For the past few years, Weatherford International (NYSE:WFT) has tried to rebuild itself as a more competitive oil services company through numerous restructurings and corporate moves. For investors, those moves haven't exactly panned out. There is no more telling sign of Weatherford's struggles than this past year as the company's stock took a beating in the market while the rest of the industry showed signs of life.
Are Weatherford's struggles just a matter of timing that will correct itself in 2017, or are there deeper issues that are keeping this company from reaping the benefits of the oil and gas industry's recovery? Let's take a look at what happened at Weatherford this past year and what we can expect in 2017.
Can't get over the hump
These past few years have been tough ones for Weatherford. Even before the crash in oil prices, the company was struggling with low rates of return and an onerous debt load. Back in 2014, the company really started to address these issues seriously by drastically reducing its head count, selling off some business segments, and looking to get back to generating free cash flow to pay down debt. The plan looked great, but the timing was terrible, as it also coincided with the most recent oil market decline.
During this decline, Weatherford has been trying to play catch-up to meet its cash flow and debt reduction goals. Between year-end 2014 and the most recent quarter, total headcount declined 43% and the business' support ratio -- employees in support functions such as administrative versus direct operations functions -- declined from 59% to 35%. According to management, this has cut a whopping $2.6 billion out of its cost structure.
This sounds like the kind of drastic cuts needed to get a business turnaround going. Over that time frame, though, revenue at the business declined close to 59%, and that wiped out any chance of the company generating profits.
The other problem this created was the fact that Weatherford's management has been put behind the eight ball in regards to its debt. Management's original plan was to generate about $150 million to $250 million in free cash flow in 2015 and another $600 million in 2016 to pay down some of its near-term debts. When that plan didn't pan out, the company was forced to refinance much of that debt at even higher rates than before.
One of the biggest reasons why Weatherford's stock declined as much as it did was from disappointing quarterly results. This was most prominent in the first and third quarters of the year, as the company wildly missed GAAP earnings per share expectations. A lot of those big misses were due to large asset writedowns and impairments. This was especially concerning because management had said in 2015 that -- after several billions in writedowns in prior years -- it didn't foresee any further impairments or one-time charges.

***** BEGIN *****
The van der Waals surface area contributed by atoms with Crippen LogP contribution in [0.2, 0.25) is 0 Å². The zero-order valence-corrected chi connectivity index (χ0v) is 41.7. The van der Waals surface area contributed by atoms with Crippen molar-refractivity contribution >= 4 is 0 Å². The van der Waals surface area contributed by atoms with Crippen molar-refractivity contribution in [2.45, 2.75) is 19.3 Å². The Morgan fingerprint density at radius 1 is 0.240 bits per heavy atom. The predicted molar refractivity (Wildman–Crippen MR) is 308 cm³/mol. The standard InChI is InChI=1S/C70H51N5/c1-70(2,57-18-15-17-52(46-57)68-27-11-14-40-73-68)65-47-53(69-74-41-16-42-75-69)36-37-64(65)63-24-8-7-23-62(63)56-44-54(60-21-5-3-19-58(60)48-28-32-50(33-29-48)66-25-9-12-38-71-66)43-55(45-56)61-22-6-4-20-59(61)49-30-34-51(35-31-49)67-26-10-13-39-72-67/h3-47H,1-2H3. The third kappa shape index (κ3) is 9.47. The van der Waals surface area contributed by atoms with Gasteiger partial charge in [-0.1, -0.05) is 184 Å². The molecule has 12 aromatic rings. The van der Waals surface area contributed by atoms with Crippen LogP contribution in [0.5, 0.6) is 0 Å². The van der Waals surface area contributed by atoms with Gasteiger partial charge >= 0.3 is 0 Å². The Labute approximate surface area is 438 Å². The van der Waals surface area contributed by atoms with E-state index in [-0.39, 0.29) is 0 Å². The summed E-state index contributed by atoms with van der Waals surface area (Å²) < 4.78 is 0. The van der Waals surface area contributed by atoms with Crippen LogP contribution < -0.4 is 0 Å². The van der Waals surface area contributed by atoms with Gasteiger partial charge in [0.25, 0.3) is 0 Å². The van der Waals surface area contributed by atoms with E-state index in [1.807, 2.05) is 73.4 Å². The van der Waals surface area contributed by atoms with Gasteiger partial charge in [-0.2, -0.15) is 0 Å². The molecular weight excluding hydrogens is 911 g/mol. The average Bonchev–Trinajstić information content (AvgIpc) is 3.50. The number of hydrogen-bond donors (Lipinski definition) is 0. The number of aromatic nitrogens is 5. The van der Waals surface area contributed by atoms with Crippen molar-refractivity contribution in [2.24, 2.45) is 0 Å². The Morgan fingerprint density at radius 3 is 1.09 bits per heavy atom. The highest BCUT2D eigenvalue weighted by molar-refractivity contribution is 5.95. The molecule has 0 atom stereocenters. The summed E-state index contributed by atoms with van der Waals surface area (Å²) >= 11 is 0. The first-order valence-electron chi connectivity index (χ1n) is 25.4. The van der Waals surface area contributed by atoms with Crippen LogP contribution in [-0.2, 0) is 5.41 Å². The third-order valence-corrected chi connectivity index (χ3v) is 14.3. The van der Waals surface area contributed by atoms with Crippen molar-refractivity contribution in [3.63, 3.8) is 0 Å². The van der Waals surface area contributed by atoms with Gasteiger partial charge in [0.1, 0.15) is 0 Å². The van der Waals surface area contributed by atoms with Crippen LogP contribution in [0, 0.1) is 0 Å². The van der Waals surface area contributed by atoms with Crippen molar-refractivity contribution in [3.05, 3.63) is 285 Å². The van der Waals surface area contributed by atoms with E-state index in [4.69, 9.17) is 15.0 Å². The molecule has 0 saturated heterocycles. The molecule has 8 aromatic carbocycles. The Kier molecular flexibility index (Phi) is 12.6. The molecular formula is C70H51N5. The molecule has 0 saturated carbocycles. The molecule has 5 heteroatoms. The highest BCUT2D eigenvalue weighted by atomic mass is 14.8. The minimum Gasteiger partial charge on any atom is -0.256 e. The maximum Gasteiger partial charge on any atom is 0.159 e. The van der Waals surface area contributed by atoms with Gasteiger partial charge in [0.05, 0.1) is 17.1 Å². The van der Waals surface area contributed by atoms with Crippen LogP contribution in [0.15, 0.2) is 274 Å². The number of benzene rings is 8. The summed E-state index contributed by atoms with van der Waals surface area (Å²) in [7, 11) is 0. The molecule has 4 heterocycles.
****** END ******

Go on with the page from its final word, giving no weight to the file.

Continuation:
If those weren't enough problems to deal with, Weatherford also announced a big scare on Nov. 1 when it said that it was coming precariously close to its debt covenants. With all of that newly issued debt out there, the last thing investors or creditors want to hear is that the company is already at risk of not paying them back.
All of this led to the resignation of founder and CEO Dr. Bernard Duroc-Danner. In November, it was announced that he would be stepping down from the role of CEO and chairman. Duroc-Danner was replaced with the company's CFO Krishna Shivram as CEO and Vice Chairman Robert Rayne took the executive chairman spot.
If the rest of the industry was struggling as much as Weatherford was, then perhaps this wouldn't be as much of a story. However, 2016 proved to be a pivotal year for the business as we have started to see drilling activity pick back up again in the United States. Also, several companies in this industry have made moves to make them more competitive in this lower-price environment.
First, we had Schlumberger (NYSE:SLB) complete its acquisition of Cameron International. The we saw General Electric's (NYSE:GE) oil and gas business segment look to combine forces with Baker Hughes (NYSE:BHI). These two moves will give each business a leg up over its competitors as it integrates both equipment and services, something that has the potential to save the industry billions through simpler procurement procedures and more standardized equipment.
As a result, we saw Weatherford's stock plummet while its peers posted double-digit gains.
Can it recover in 2017?
With a new CEO in place and a much smaller labor force, the company does actually look like it is in a better position to succeed in this coming year. Companies are starting to open their wallets again to spend on new projects, and some of that will flow to Weatherford. The company's much lower cost structure should translate any modest uptick in revenue into operational profits, and hopefully put it on the track of generating free cash flow that has eluded management for years.
From an investor's standpoint, though, this may not be the stock worth pursuing. Weatherford's stock is down 78% from when the oil market crash started to take root, so any marginal gains in revenue and operational profit will likely lead to much higher stock prices. However, the company's long-term prospects are much more uncertain with that large debt load. Furthermore, most of its peers look to be in a much better position to capture the gains in the market with their better offerings. If you are looking for a long-term investment in this industry, then Weatherford is probably the last of the oil services stocks you want to look at.
Tyler Crowe owns shares of General Electric. You can follow him at Fool.com or on Twitter @TylerCroweFool. The Motley Fool owns shares of General Electric and Halliburton. The Motley Fool has a disclosure policy.